8. Subtraction of hours from a work schedule for a written, documented disciplinary reason
  9. A banquet event being scheduled or rescheduled due to an issue outside the Employer’s control, or when attendee counts increase by more than 20%, or a new banquet event is scheduled within 48 hours of the event occurring and after the employer has provided the work schedule
  10. Events outside a manufacturing employer’s control result in changes in the need for covered employees
  11. Declared national, state, or municipal disasters or other catastrophic events, the implementation of a healthcare employer’s disaster plan, or incident causing a hospital to activate its Emergency Operations Plan that will substantially affect or increase the need for healthcare services
  12. Any circumstance in which patient care needs require a covered employee at a healthcare employer’s specialized skills through the completion of a procedure
  13. Any unexpected substantial increase in demand for healthcare due to large public events, severe weather, violence, or other circumstances beyond the healthcare employer’s control
  14. The cancellation, scheduling, rescheduling, postponement, or delay of a ticketed event, or when expected attendance increased by 20% or more, or when the duration of the ticketed event increases due to circumstances outside the employer’s control.
  15. Self-scheduling.

The law and follow-on FAQs outline a series of guidelines for employers to use in ensuring that a change in schedule is truly “mutually agreed upon” and specifies that Chicago Office of Labor Standards will apply a “facts-and-circumstances” analysis to any allegations that a schedule change was not truly mutually agreed. They also go on to say that under no circumstances may an employee waive their rights under the law permanently or for any ongoing period of time (i.e., indefinite future “mutually agreed” changes are prohibited, even if in writing.)

HCM Implications: The new Chicago FWW Ordinance will require that a number of new administrative processes be instituted by covered employers. Employers will need to (a.) post schedules per the minimum advance notice required under the law (note that electronic/employee self-service schedule posting is expressly permitted), (b.) notify employees of changes to those schedules timely per the ordinance, or make predictability payments to employees where they fail to do so, and (c.) ensure that their scheduling software is re-programmed to be aware of, and honor, required rest periods between shifts. A fourth “nice-to-have” feature may rise to a priority of “required” for certain employers having many such last minute schedule changes: (d.) engage an “advanced scheduling” feature that can reach out to workers to solicit volunteers willing to take a shift when a “last-minute” (as defined under the law) change is required. Remember, when the scheduled worker does not willingly accept the change in writing, one way to avoid the predictability penalty pay is to find a willing alternate worker to agree in writing (or electronically) to voluntarily take the shift.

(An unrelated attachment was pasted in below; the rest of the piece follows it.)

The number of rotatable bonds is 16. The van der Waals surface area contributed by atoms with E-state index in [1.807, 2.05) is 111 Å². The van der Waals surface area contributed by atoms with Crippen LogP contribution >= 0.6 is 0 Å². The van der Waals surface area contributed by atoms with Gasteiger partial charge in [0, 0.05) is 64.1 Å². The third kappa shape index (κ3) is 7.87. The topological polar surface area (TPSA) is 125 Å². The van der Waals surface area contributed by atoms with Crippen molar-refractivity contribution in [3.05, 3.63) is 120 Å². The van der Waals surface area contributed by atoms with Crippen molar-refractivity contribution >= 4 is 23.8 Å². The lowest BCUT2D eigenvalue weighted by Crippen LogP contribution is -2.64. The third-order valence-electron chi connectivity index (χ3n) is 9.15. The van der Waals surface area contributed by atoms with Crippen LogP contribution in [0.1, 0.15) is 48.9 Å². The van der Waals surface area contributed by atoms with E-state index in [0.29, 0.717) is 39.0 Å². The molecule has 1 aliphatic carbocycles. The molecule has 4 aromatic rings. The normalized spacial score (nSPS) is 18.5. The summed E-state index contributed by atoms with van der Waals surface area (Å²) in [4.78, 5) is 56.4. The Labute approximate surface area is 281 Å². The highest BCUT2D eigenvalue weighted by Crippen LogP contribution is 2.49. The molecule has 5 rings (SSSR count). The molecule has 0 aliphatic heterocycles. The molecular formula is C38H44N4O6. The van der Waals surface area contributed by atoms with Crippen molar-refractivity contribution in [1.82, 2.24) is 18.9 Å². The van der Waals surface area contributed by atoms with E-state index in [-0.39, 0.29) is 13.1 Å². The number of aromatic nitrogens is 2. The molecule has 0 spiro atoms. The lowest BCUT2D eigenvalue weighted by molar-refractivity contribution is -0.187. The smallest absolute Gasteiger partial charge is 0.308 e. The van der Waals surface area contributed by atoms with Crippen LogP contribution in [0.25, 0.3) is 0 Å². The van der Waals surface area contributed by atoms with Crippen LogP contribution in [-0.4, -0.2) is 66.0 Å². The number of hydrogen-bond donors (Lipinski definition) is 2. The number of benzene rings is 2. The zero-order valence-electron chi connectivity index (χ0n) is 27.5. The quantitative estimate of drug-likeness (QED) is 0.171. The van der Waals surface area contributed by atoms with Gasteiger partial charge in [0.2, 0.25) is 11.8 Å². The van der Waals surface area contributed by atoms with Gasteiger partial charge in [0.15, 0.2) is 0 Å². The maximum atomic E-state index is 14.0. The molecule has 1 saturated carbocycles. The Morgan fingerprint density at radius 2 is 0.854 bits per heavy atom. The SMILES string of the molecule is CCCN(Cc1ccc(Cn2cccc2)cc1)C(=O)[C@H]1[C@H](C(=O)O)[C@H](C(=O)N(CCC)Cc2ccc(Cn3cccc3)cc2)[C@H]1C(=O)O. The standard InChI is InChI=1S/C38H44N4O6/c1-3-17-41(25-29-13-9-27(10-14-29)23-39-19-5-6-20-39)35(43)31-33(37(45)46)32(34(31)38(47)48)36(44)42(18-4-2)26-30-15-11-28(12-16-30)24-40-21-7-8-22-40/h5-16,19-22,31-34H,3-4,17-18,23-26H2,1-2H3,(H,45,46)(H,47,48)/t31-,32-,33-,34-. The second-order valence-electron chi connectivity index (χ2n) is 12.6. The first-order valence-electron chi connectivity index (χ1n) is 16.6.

Finally, the new ordinance is noteworthy for the ease with which workers can report violations. The City of Chicago not only encourages employees who believe that their rights under the law have been abridged to e-mail or “snail-mail” a complaint form, but they can also dial the City’s non-emergency “311” service, or even use a mobile device app (the “CHI 311” app) to make such a report. Violations carry a fine of from $300 to $500 per verified offense, per covered employee per day. Additionally, employees may bring a civil suit against the employer under the law.

[NOTE: In part due to the COVID-19 health crisis, in June the City of Chicago amended the ordinance by delaying a portion of its enforcement. ONLY the employee right to bring private civil actions under the law has been delayed until January 1, 2021. Other sanctions for non-compliance remain in effect, although the City also issued more specific guidance on exceptions to the schedule change notice provisions due to the pandemic.]